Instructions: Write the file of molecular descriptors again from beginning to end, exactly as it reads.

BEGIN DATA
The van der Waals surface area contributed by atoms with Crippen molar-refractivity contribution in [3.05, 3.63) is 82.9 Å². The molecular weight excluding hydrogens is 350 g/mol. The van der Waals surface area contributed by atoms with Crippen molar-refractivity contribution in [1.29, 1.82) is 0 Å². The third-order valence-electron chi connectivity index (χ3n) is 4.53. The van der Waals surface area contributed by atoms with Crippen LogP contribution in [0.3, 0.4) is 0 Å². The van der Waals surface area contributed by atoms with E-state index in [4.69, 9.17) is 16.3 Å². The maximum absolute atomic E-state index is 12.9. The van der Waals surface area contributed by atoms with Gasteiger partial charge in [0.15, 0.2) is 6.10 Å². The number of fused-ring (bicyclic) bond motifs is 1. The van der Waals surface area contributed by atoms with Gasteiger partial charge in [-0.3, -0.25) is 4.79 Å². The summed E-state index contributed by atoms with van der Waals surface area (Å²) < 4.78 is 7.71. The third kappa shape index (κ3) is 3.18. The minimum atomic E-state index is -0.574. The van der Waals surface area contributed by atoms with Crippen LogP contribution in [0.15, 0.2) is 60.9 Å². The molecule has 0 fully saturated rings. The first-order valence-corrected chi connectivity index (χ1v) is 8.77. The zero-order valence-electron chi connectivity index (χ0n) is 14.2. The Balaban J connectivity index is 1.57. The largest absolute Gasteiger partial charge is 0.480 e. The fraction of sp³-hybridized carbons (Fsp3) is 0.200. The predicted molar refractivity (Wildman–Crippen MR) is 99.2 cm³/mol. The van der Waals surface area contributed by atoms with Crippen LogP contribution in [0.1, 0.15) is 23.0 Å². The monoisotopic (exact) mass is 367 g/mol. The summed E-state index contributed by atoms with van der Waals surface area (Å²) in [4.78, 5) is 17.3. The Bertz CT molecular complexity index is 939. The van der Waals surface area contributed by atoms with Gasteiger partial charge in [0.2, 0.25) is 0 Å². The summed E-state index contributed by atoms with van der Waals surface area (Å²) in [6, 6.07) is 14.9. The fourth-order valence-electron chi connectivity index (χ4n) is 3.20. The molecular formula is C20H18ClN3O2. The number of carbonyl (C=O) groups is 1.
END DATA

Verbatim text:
The van der Waals surface area contributed by atoms with Crippen molar-refractivity contribution in [3.05, 3.63) is 82.9 Å². The molecular weight excluding hydrogens is 350 g/mol. The van der Waals surface area contributed by atoms with Crippen molar-refractivity contribution in [1.29, 1.82) is 0 Å². The third-order valence-electron chi connectivity index (χ3n) is 4.53. The van der Waals surface area contributed by atoms with Crippen LogP contribution in [0.3, 0.4) is 0 Å². The van der Waals surface area contributed by atoms with E-state index in [4.69, 9.17) is 16.3 Å². The maximum absolute atomic E-state index is 12.9. The van der Waals surface area contributed by atoms with Gasteiger partial charge in [0.15, 0.2) is 6.10 Å². The number of fused-ring (bicyclic) bond motifs is 1. The van der Waals surface area contributed by atoms with Gasteiger partial charge in [-0.3, -0.25) is 4.79 Å². The summed E-state index contributed by atoms with van der Waals surface area (Å²) < 4.78 is 7.71. The third kappa shape index (κ3) is 3.18. The minimum atomic E-state index is -0.574. The van der Waals surface area contributed by atoms with Crippen LogP contribution in [0.15, 0.2) is 60.9 Å². The molecule has 0 fully saturated rings. The first-order valence-corrected chi connectivity index (χ1v) is 8.77. The zero-order valence-electron chi connectivity index (χ0n) is 14.2. The Balaban J connectivity index is 1.57. The largest absolute Gasteiger partial charge is 0.480 e. The fraction of sp³-hybridized carbons (Fsp3) is 0.200. The predicted molar refractivity (Wildman–Crippen MR) is 99.2 cm³/mol. The van der Waals surface area contributed by atoms with Crippen LogP contribution in [0.1, 0.15) is 23.0 Å². The monoisotopic (exact) mass is 367 g/mol. The summed E-state index contributed by atoms with van der Waals surface area (Å²) in [4.78, 5) is 17.3. The Bertz CT molecular complexity index is 939. The van der Waals surface area contributed by atoms with Gasteiger partial charge in [0.2, 0.25) is 0 Å². The summed E-state index contributed by atoms with van der Waals surface area (Å²) in [6, 6.07) is 14.9. The fourth-order valence-electron chi connectivity index (χ4n) is 3.20. The molecular formula is C20H18ClN3O2. The number of carbonyl (C=O) groups is 1.